Of Spit, Mud, and Miracles

By Sharron R. Blezard, March 27, 2014

Lectionary Reflection for the Fourth Sunday in Lent, Year A

March 30, 2014

He answered, “The man called Jesus made mud, spread it on my eyes, and said to me, ‘Go to Siloam and wash.’ Then I went and washed and received my sight.” John 9:11

Could it really be that simple?  Jesus gives sight to a man blind from birth with just a little spit, some ordinary dirt, and a few words? It seems so improbable. In fact, the religious leaders, the disciples, and the man’s parents have real problems with the whole scenario. But not the man, who can now see clearly. He believes and worships Jesus. It seems to me that everybody but Jesus and the unnamed-but-now-sighted man misses the forest for the trees, so to speak, about this miracle.

It starts with a question of sin. Whose fault is it, ask the disciples, that this poor man is blind? There has to be someone to blame. Of course they’re asking the wrong question. It’s not about fault at all, but w00tdew00t ccabout God’s divine love, mercy, and grace. It’s about how Jesus is able to take our messes, our hurts, and our deficiencies, and using the most improbable methods he can make us whole and fit us for the work of discipleship and worship.

The religious leaders and authorities don’t believe that such a miracle could have occurred. Who heals a certifiable blind beggar using spit, dirt, and a few words? Why, that’s plain crazy and completely out of order. Only the God of Abraham is equipped to heal—not some renegade rabbi claiming to be God’s son. Even the man’s parents refuse to take a clear stand for fear they’ll be put out of the synagogue.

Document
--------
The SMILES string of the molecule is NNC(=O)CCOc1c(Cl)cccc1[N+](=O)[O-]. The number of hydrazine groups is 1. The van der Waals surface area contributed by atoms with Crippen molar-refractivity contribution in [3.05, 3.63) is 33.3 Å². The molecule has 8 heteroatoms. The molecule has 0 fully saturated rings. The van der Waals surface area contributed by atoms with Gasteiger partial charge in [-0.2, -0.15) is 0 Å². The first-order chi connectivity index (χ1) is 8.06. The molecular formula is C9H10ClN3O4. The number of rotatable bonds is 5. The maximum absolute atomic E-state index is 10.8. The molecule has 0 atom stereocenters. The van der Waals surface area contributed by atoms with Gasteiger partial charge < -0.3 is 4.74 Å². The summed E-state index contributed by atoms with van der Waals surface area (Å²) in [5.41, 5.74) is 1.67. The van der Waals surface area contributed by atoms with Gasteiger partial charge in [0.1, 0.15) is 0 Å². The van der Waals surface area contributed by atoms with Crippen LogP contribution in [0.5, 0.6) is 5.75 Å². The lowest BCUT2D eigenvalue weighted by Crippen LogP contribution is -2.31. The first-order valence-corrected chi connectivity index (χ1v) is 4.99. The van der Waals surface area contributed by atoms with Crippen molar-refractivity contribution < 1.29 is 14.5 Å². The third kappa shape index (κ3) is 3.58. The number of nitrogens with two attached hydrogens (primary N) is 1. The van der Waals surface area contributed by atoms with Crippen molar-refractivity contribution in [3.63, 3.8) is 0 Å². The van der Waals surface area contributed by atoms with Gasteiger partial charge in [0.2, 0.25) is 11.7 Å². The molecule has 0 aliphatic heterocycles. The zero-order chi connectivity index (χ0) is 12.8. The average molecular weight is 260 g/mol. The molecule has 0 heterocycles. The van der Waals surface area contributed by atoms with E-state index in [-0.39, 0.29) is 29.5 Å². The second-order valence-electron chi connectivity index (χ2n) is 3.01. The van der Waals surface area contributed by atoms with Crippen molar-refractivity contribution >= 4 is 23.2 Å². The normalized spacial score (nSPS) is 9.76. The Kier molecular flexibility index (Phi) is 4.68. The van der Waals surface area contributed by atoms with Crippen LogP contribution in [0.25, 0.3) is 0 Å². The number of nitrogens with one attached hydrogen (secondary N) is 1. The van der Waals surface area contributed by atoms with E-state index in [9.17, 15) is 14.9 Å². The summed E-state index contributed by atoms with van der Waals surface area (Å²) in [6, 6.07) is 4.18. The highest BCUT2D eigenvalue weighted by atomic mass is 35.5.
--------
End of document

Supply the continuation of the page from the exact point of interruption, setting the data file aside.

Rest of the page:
Today, 200 years later, Jesus is still in the business of miracles. He takes us, ordinary sinful, yet named and claimed disciples, and through water, word, bread, and wine equips us to be his people. He takes our humble gifts and multiples our meager offerings in ways that can’t be explained rationally.

Think about it. How can a small congregation band together to raise thousands of dollars to fight malaria or feed the hungry? How can a few committed Christians stand in the breach to bring about real change and hope to their sisters and brothers in despair? How can a few folks rally around a family facing a life-threatening illness and blanket them with love, prayers, meals, help, and comfort for each step of the journey? How does one chaplain help Jeff Kubina cchundreds of prisoners experience God’s love, and how do a few students feed a huge homeless population through meager means and limited resources? Such miracles of hopeful grace happen every day when Jesus opens our eyes, blinded by fear, to get a glimpse of his glory.

Not sure it can work in your context? Do you fear nothing can open the eyes of your sisters and brothers to see the real presence of Christ in your midst? Why not step out in “blind faith” and give it a try? If Jesus can give sight to the sightless using only a little spit and mud, imagine the miracle he can work with your humble gifts. Don’t wait until you’re ready or have a successful stewardship drive. Wash the mud and spit from your eyes and experience the miracle of real vision.